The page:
Rescue workers remove debris as they search for survivors at...

Rescue workers remove debris as they search for survivors at Ground Zero. (Sept. 15, 2001) Credit: Newsday/Viorel Florescu

A historic $650-million settlement of health claims against New York City by Ground Zero responders has received enough support to take effect by a razor-thin margin, according to a report filed Friday afternoon in federal court in Manhattan.

Settlement administrator Matthew Garretson said 10,043 of 10,563 eligible plaintiffs signed up for the deal, exceeding the minimum threshold of 95 percent with eight claimants to spare. The deadline to sign up passed Tuesday at midnight, after two extensions to give lawyers time to persuade more clients to join.

The final number was 95.1 percent of the thousands of police officers, firefighters and other workers who sued the city and its contractors for illness and diseases they claim stemmed from their work on the smoldering pile in the wake of the Sept. 11, 2001, terrorist attacks on the World Trade Center.

Checks are expected to flow before or near the beginning of the year, with the first claimants who opted in getting paid first.

The deal, quickly lauded by political figures and the lawyers who hammered it out, culminated an agonizing process in which many claimants had to decide whether to settle despite the fact that they wanted more, said John Feal of Nesconset, an advocate for the workers who settled his case.

"This is the toughest decision these responders had to make since Sept. 11 when they ran to the buildings," Feal said.

"This settlement is a fair and just resolution of these claims, protecting those who came to the aid of this city when we needed it most," said Mayor Michael Bloomberg, who drew enmity from many responders for spending millions to fight the suits.

"Our clients sacrificed their safety and health to come to the urgent need of their fellow citizens, their city and our nation, and providing them with compensation for their resulting injuries and suffering is long overdue," said William Groner of Worby, Groner, Edelman & Napoli Bern, the firm that represented nearly 10,000 claimants and stands to make more than $100 million in fees.

The $650 million will be distributed to individuals in four "tiers" based on the severity of their illness and injuries and other factors. It will be supplemented by $47.5 million from the Port Authority and other funds. Claimants also will be allowed to apply to a proposed federal compensation fund, if it is passed in the Senate.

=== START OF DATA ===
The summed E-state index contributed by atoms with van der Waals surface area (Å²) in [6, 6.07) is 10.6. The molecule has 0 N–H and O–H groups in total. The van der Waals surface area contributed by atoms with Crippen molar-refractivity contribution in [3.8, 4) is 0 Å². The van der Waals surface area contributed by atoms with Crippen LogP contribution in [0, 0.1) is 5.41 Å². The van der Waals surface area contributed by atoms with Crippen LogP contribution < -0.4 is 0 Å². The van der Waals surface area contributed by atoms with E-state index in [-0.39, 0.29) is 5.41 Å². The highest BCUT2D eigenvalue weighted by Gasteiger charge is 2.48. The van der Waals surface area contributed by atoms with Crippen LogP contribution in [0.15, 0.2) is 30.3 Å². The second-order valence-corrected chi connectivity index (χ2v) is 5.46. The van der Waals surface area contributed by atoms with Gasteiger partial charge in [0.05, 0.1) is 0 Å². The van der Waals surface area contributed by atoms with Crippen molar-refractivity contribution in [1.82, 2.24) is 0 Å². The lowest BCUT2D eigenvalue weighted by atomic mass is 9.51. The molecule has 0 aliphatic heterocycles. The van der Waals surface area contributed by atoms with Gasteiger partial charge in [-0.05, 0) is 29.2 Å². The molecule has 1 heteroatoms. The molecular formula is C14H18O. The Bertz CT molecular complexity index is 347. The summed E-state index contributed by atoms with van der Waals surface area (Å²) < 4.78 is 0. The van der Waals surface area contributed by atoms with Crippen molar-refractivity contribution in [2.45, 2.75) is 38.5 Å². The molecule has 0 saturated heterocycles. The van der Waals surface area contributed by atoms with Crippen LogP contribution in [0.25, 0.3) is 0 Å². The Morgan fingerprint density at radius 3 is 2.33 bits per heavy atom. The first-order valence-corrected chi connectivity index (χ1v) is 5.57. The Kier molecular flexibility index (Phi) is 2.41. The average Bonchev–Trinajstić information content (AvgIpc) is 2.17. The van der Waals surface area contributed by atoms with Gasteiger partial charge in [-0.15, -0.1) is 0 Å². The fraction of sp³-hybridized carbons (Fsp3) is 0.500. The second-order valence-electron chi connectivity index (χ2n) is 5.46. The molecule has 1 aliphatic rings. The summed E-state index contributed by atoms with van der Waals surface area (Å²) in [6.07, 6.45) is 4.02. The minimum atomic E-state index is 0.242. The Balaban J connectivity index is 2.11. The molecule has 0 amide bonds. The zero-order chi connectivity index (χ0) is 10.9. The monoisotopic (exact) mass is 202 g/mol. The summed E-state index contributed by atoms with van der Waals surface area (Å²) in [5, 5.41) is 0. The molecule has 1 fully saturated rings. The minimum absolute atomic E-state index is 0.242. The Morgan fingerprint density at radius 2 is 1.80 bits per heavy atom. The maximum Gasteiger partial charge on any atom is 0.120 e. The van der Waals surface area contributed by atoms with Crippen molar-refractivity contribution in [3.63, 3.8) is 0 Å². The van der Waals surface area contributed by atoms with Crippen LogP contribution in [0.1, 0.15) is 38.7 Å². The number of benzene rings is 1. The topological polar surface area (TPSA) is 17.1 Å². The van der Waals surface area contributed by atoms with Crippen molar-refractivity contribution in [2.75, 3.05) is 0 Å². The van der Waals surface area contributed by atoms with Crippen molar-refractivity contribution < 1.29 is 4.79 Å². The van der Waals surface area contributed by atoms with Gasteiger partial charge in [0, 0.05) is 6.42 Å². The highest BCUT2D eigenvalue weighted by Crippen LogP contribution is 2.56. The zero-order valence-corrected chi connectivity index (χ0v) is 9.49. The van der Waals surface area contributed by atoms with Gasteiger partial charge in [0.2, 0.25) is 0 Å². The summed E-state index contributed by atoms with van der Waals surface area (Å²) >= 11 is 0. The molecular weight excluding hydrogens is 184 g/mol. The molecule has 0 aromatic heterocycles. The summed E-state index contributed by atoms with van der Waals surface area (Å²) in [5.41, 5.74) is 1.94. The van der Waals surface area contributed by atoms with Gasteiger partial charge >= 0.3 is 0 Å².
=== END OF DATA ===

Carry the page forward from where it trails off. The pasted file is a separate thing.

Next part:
The city and its insurer, whose legal defenses in the suits were never resolved by presiding U.S. District Judge Alvin Hellerstein, insisted on 95 percent agreement to finalize the deal. In the final tally, 98.1 percent of those with the most severe "Tier 4" injuries settled, but only 87.4 percent of those getting the lowest payments signed on.

One late decider, former police officer Glen Klein of Centereach, 52, who finally opted in to the deal Nov. 11, said his five-figure offer for various respiratory and other problems was inadequate, but he hopes federal funds will help and he didn't think he had a choice.

"It's not that I was really happy, but there's no other game in town," Klein said.

John Walcott, an ex-cop from Rockland County who believes he contracted leukemia on the pile, did not join up despite a six-figure estimate of what he would have received. After years of fighting, he said, he was skeptical of signing a release that said the estimate wasn't a guarantee.

"The whole thing to me was too uncertain," he said. "If you don't agree with the amount they decide to give you, it's 'Too bad, Charlie.' "

Those who didn't settle can go forward with their suit. The plaintiffs' lawyers said it wasn't "certain" if late filers will be allowed.

Ground Zero settlement fund

World Trade Center responders who agreed to the $650-million settlement are categorized by their level of illness.

Tier 1 (for people who either have no medical records or are not yet ill but fear they will be in the future): 2,383 of 2,726 eligible claimants opted in

Tier 2 (for people with varying degrees of illness or injury): 1,567 of 1,619 eligible claimants opted in

Tier 3 (for people with varying degrees of illness or injury): 785 of 807 eligible claimants opted in

Tier 4 (for people who died after exposure to Ground Zero contaminants or who suffer severe diseases affecting breathing or blood cancer): 5,308 of 5,411 eligible claimants opted in

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